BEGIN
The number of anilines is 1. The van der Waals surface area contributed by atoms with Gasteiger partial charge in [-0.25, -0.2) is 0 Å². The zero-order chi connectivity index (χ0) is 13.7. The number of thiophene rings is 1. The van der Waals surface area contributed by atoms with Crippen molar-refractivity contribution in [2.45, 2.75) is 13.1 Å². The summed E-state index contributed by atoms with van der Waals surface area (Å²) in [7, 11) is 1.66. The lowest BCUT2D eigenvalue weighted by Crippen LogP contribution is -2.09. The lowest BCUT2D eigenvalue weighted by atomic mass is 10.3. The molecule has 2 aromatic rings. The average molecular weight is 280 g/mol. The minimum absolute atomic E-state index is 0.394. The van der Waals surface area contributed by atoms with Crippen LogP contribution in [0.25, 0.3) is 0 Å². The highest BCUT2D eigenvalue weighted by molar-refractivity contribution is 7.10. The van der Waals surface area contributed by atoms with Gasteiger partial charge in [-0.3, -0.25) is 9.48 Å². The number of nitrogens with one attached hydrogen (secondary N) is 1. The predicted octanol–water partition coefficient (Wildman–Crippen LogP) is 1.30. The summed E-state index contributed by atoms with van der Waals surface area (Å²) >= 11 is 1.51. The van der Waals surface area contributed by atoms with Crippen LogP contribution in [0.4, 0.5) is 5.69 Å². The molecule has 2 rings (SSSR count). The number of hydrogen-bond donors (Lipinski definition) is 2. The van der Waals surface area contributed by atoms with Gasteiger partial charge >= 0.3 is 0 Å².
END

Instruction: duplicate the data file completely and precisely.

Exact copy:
The number of anilines is 1. The van der Waals surface area contributed by atoms with Gasteiger partial charge in [-0.25, -0.2) is 0 Å². The zero-order chi connectivity index (χ0) is 13.7. The number of thiophene rings is 1. The van der Waals surface area contributed by atoms with Crippen molar-refractivity contribution in [2.45, 2.75) is 13.1 Å². The summed E-state index contributed by atoms with van der Waals surface area (Å²) in [7, 11) is 1.66. The lowest BCUT2D eigenvalue weighted by Crippen LogP contribution is -2.09. The lowest BCUT2D eigenvalue weighted by atomic mass is 10.3. The molecule has 2 aromatic rings. The average molecular weight is 280 g/mol. The minimum absolute atomic E-state index is 0.394. The van der Waals surface area contributed by atoms with Crippen LogP contribution in [0.25, 0.3) is 0 Å². The highest BCUT2D eigenvalue weighted by molar-refractivity contribution is 7.10. The van der Waals surface area contributed by atoms with Gasteiger partial charge in [-0.3, -0.25) is 9.48 Å². The number of nitrogens with one attached hydrogen (secondary N) is 1. The predicted octanol–water partition coefficient (Wildman–Crippen LogP) is 1.30. The summed E-state index contributed by atoms with van der Waals surface area (Å²) >= 11 is 1.51. The van der Waals surface area contributed by atoms with Crippen LogP contribution in [0.4, 0.5) is 5.69 Å². The molecule has 2 rings (SSSR count). The number of hydrogen-bond donors (Lipinski definition) is 2. The van der Waals surface area contributed by atoms with Gasteiger partial charge >= 0.3 is 0 Å².